By Jacob Stockinger
Here is the official announcement of the 2017-18 season by the Madison Symphony Orchestra:
The 2017-18 season of the Madison Symphony Orchestra (MSO, below, in a photo by Greg Anderson) presents nine programs that invite audiences to “listen with all your heart” and “feel the emotion, power and majesty” of great classical music.
Subscriptions are available now, and single tickets for all concerts go on sale to the public Saturday, Aug. 12, 2017.
For more information about tickets and ticket prices plus discounts for new subscribers and renewing subscribers, go to:
MSO music director John DeMain, who will be marking his 24th season with the MSO, has created an exciting season that features favorites combined with firsts.
Says DeMain (below, in a photo by Prasad): “I must point out two monumental firsts: the MSO debut of the great violinist Gil Shaham, renowned and sought after the world over, whose appearance Madison has waited for for many years; and the Madison premiere of the Glagolitic Mass by Czech composer Leos Janacek, a gargantuan work for chorus and orchestra with a prominent role for our “Colossal Klais,” the Overture Concert Organ.”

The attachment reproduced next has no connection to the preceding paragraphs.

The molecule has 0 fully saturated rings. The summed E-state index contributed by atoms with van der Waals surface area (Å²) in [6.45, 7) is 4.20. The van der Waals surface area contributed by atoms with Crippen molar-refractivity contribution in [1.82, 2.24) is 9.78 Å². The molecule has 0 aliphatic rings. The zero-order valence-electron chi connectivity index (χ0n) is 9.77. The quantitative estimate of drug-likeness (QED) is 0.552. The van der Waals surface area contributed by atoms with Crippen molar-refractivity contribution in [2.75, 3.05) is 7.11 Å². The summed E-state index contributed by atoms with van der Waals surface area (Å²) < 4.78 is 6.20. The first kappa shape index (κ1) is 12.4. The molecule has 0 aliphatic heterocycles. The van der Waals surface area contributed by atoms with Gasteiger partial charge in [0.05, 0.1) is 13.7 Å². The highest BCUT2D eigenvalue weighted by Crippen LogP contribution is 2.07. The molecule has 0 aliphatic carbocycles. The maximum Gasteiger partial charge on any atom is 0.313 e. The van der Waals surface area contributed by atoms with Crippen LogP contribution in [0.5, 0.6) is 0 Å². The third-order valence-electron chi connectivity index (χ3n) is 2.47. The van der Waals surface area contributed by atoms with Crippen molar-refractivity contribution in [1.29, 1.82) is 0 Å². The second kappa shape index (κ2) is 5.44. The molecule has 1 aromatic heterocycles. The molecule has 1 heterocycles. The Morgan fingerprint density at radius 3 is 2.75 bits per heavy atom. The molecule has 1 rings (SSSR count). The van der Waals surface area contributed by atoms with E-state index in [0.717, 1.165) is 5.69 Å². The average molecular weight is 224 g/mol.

Performances are in Overture Hall of the Overture Center at 7:30 p.m. on Fridays; 8 p.m. on Saturdays; and 2:30 p.m. on Sundays.
The 2017-2018 subscription series concerts begin on Sept. 15, 16 and 17 with “Orchestral Brilliance”—proudly presenting the Madison Symphony Orchestra performing the Johann Sebastian Bach/Leopold Stokowski version of the organ Toccata and Fugue in D minor; Felix Mendelssohn’s Reformation Symphony and Hector Berlioz’s “Harold in Italy” with MSO principal viola Christopher Dozoryst (below, in a photo by Katrin Talbot) as soloist. (You can hear Leopold Stokowski conduct his own transcription of the work by Bach, which was used in Walt Disney’s film “Fantasia,” in the YouTube video at the bottom.)
“From the New World” on Oct. 20, 21 and 22 features the return of beloved pianist Olga Kern (below), a gold medalist in the Van Cliburn competition, performing Samuel Barber’s Piano Concerto, and the MSO performing Antonin Dvorak’s Symphony No. 9 “From the New World” and Maurice Ravel’s Mother Goose Suite.